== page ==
GELERNTER, Professor of Computer Science at Yale University and
of Mirror Worlds, The Muse in the Machine, 1939:
The Lost World of the Fair, and Drawiing a Life: Surviving
the not so distant future we will have to revive the question
about who and what we are.
will have to, not because we choose to do so, but because the
question will be posed to us by Others or Otherness: Aliens, robots,
mutants, and the like.
phenomena like information processing artifacts, computational
life forms, bioengineered humans, upgraded animals and pen-pals
in space will force us to consider ourselves and our situation:
Why didn't we finish hunger on this planet? Are we evil or just
idiots? Why do we really want to rebuild ourselves? Do we regain
our soul when the tv-set is turned off?
going to happen like this: We build a robot. It turns towards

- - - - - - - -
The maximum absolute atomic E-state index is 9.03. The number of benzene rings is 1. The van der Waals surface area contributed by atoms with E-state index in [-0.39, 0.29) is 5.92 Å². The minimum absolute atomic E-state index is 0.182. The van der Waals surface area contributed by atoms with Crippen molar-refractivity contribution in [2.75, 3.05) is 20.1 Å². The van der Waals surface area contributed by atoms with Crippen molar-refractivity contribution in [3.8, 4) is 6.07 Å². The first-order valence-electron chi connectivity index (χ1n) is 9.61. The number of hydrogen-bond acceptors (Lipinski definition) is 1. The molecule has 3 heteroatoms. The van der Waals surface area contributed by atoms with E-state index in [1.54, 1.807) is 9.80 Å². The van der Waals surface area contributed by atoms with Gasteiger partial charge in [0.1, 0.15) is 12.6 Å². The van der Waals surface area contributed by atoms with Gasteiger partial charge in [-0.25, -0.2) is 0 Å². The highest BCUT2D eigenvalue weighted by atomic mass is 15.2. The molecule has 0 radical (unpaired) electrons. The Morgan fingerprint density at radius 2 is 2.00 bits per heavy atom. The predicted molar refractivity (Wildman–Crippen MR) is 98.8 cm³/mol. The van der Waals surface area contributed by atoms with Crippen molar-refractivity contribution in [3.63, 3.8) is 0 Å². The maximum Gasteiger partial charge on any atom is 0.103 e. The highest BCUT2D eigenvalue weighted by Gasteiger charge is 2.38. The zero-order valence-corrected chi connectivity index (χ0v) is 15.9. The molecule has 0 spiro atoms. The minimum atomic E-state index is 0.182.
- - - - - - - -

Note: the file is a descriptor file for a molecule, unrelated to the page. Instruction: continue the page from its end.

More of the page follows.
us and says: "If technology is the answer then what was the
NORRETRANDERS is a science writer, consultant, lecturer and organizer
based in Copenhagen, Denmark. He was recently appointed Chairman
of the National Council for Competency.
about the workers?"
may have been uttered as often in caricature as in anger, but
the voice from the crowd asked a question that was accepted as
reasonable even by those who winced at the jeering tone. Until
fifteen or twenty years ago, the interest-earning and brain-working
classes generally felt that they owed something to the workers,
for doing the drudgery needed to keep an industrialised society
going. And it was taken for granted that the workers were a class,